AUBURN, Ala. — There will come a time when Gus Malzahn and Rhett Lashlee call Jeremy Johnson, Sean White and John Franklin III — and anyone else who might play quarterback this season — into their office.
It could happen later this week. It could happen next week. It could even happen in the pregame locker room on Sept. 3. Frankly, it could’ve already happened, and the 100-plus players, coaches and staffers in the know will have pulled off a commendable leak-free quarterback decision.
But when it happens, the quarterbacks involved in Auburn’s longest quarterback battle under Malzahn will enter a room with their head coach and offensive coordinator to learn their depth-chart fate to start the season.
“Most every time, our coaches were very cognizant of how they did it. Usually, once they made a decision, whenever that is, they’ll call each quarterback into the office wherever that is, with the offensive coordinator and head coach and let everybody know what direction the team is going and why they made the decision,” former Auburn quarterback Neil Caudle said. “Whether it’s them asking questions, making sure we’ll be on board, that we’re supporting and going to be a good teammate. Then, we have a team meeting that we have before every practice, and they tell everybody.”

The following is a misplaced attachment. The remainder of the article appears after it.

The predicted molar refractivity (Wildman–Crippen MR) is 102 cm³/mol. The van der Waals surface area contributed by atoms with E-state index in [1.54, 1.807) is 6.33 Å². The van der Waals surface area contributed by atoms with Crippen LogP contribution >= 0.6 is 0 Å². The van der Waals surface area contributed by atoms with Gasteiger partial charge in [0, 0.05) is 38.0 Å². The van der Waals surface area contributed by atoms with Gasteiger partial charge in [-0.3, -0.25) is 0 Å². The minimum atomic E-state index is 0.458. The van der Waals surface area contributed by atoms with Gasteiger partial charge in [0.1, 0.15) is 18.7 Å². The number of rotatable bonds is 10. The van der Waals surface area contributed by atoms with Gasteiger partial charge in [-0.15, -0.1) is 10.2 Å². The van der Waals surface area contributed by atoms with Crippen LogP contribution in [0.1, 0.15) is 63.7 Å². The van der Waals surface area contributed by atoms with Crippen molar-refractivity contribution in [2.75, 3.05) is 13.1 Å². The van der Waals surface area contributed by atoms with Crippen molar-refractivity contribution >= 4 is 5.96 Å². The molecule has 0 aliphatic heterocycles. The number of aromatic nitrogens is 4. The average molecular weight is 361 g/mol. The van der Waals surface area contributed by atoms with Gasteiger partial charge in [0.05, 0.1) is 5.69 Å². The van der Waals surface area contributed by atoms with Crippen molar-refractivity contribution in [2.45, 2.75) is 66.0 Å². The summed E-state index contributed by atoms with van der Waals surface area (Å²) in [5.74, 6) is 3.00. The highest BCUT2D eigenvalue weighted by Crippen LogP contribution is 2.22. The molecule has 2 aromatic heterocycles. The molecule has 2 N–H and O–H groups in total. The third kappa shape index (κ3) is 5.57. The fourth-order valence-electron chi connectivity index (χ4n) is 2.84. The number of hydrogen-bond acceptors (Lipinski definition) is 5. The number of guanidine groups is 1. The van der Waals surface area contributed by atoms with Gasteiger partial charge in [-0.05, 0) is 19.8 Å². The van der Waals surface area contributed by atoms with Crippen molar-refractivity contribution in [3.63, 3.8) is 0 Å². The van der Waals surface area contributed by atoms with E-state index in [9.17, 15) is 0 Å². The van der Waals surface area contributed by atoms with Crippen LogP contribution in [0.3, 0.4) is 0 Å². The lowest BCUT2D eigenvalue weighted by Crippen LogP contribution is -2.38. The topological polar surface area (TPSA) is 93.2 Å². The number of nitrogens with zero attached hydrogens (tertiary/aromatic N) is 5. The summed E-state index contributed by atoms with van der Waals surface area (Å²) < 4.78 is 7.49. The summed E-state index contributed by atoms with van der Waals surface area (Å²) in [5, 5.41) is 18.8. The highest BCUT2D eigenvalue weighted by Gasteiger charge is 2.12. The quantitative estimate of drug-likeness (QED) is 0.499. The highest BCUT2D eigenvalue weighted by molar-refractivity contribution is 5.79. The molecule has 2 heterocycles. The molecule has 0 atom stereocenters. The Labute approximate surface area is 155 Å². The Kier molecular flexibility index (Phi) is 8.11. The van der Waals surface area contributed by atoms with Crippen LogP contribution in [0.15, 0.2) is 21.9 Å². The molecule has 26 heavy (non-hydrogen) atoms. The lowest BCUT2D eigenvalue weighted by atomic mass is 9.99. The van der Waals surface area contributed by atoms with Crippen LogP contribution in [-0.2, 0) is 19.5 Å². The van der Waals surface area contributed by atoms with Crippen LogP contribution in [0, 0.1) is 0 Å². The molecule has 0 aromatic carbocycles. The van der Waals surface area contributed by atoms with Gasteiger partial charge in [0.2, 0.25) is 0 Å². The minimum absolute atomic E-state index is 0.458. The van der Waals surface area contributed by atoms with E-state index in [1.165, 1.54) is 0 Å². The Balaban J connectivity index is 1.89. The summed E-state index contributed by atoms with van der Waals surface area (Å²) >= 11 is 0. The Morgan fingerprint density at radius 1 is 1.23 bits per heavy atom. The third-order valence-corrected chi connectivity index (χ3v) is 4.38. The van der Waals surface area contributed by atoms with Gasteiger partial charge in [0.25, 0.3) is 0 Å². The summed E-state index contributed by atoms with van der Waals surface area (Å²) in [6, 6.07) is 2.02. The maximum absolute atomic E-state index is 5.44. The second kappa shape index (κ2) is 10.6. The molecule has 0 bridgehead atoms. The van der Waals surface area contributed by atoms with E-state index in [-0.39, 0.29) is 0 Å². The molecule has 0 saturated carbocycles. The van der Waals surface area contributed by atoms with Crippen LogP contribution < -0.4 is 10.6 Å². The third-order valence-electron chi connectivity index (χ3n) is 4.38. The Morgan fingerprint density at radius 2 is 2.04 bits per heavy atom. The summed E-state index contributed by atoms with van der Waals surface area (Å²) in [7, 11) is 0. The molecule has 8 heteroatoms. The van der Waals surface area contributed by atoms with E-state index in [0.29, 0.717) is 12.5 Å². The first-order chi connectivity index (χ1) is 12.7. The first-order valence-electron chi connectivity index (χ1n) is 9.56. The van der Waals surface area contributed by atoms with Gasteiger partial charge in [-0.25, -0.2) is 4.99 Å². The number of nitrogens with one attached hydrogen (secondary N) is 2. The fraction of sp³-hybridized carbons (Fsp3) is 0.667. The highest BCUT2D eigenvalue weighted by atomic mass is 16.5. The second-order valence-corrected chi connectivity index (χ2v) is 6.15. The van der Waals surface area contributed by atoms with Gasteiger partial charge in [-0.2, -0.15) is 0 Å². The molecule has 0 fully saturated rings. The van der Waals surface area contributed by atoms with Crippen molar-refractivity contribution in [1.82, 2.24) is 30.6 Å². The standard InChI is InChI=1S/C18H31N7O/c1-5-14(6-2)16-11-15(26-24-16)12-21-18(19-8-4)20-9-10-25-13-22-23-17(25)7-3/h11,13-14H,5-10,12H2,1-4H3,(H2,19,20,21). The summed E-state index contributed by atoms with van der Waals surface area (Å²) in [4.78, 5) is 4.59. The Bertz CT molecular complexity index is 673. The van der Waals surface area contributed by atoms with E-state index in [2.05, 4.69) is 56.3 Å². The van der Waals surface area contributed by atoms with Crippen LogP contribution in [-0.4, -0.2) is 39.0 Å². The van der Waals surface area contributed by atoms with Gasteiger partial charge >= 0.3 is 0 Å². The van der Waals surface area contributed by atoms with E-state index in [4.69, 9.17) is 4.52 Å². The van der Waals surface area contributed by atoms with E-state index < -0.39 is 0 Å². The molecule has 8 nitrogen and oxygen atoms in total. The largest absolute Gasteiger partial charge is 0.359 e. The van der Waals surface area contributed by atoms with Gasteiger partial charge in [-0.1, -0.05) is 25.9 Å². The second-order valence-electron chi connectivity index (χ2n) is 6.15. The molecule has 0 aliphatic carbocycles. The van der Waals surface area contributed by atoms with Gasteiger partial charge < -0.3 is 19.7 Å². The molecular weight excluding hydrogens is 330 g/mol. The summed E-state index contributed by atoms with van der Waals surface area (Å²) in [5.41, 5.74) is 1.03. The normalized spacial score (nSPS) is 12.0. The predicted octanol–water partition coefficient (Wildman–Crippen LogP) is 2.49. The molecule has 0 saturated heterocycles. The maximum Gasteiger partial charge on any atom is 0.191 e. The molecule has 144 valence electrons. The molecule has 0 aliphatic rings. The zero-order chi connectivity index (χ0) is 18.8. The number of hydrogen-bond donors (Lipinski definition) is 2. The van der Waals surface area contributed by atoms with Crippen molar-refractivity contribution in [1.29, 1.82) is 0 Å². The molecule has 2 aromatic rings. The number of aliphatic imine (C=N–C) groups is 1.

Caudle knows the drill all too well. He’s also the model citizen for how to respond following a lost battle.